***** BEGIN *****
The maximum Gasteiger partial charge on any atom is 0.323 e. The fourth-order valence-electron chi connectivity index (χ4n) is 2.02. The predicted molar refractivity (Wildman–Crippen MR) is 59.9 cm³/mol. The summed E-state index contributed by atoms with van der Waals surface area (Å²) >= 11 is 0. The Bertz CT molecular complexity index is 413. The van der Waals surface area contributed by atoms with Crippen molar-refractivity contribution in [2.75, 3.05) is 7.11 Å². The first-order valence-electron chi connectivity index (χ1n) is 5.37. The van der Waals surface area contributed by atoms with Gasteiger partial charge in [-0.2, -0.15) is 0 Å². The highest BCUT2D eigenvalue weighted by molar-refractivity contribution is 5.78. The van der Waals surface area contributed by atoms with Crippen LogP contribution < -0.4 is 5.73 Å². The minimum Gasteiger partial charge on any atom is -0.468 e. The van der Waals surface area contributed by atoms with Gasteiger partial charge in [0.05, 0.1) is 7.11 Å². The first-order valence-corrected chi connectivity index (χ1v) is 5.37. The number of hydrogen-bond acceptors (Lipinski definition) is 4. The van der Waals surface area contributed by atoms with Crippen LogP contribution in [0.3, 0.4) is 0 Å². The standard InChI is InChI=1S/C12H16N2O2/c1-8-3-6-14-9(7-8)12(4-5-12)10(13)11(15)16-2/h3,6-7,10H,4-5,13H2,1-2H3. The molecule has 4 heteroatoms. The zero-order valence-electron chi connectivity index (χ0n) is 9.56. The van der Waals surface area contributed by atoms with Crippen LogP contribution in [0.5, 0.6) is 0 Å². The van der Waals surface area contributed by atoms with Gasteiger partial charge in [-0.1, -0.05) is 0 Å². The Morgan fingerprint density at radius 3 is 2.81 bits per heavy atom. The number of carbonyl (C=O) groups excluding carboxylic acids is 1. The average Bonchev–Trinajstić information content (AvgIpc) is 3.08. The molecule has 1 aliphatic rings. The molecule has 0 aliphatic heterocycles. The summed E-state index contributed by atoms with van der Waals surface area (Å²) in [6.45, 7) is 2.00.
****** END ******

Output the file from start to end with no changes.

The maximum Gasteiger partial charge on any atom is 0.323 e. The fourth-order valence-electron chi connectivity index (χ4n) is 2.02. The predicted molar refractivity (Wildman–Crippen MR) is 59.9 cm³/mol. The summed E-state index contributed by atoms with van der Waals surface area (Å²) >= 11 is 0. The Bertz CT molecular complexity index is 413. The van der Waals surface area contributed by atoms with Crippen molar-refractivity contribution in [2.75, 3.05) is 7.11 Å². The first-order valence-electron chi connectivity index (χ1n) is 5.37. The van der Waals surface area contributed by atoms with Gasteiger partial charge in [-0.2, -0.15) is 0 Å². The highest BCUT2D eigenvalue weighted by molar-refractivity contribution is 5.78. The van der Waals surface area contributed by atoms with Crippen LogP contribution < -0.4 is 5.73 Å². The minimum Gasteiger partial charge on any atom is -0.468 e. The van der Waals surface area contributed by atoms with Gasteiger partial charge in [0.05, 0.1) is 7.11 Å². The first-order valence-corrected chi connectivity index (χ1v) is 5.37. The number of hydrogen-bond acceptors (Lipinski definition) is 4. The van der Waals surface area contributed by atoms with Crippen LogP contribution in [0.3, 0.4) is 0 Å². The standard InChI is InChI=1S/C12H16N2O2/c1-8-3-6-14-9(7-8)12(4-5-12)10(13)11(15)16-2/h3,6-7,10H,4-5,13H2,1-2H3. The molecule has 4 heteroatoms. The zero-order valence-electron chi connectivity index (χ0n) is 9.56. The van der Waals surface area contributed by atoms with Crippen LogP contribution in [0.5, 0.6) is 0 Å². The van der Waals surface area contributed by atoms with Gasteiger partial charge in [-0.1, -0.05) is 0 Å². The Morgan fingerprint density at radius 3 is 2.81 bits per heavy atom. The number of carbonyl (C=O) groups excluding carboxylic acids is 1. The average Bonchev–Trinajstić information content (AvgIpc) is 3.08. The molecule has 1 aliphatic rings. The molecule has 0 aliphatic heterocycles. The summed E-state index contributed by atoms with van der Waals surface area (Å²) in [6.45, 7) is 2.00.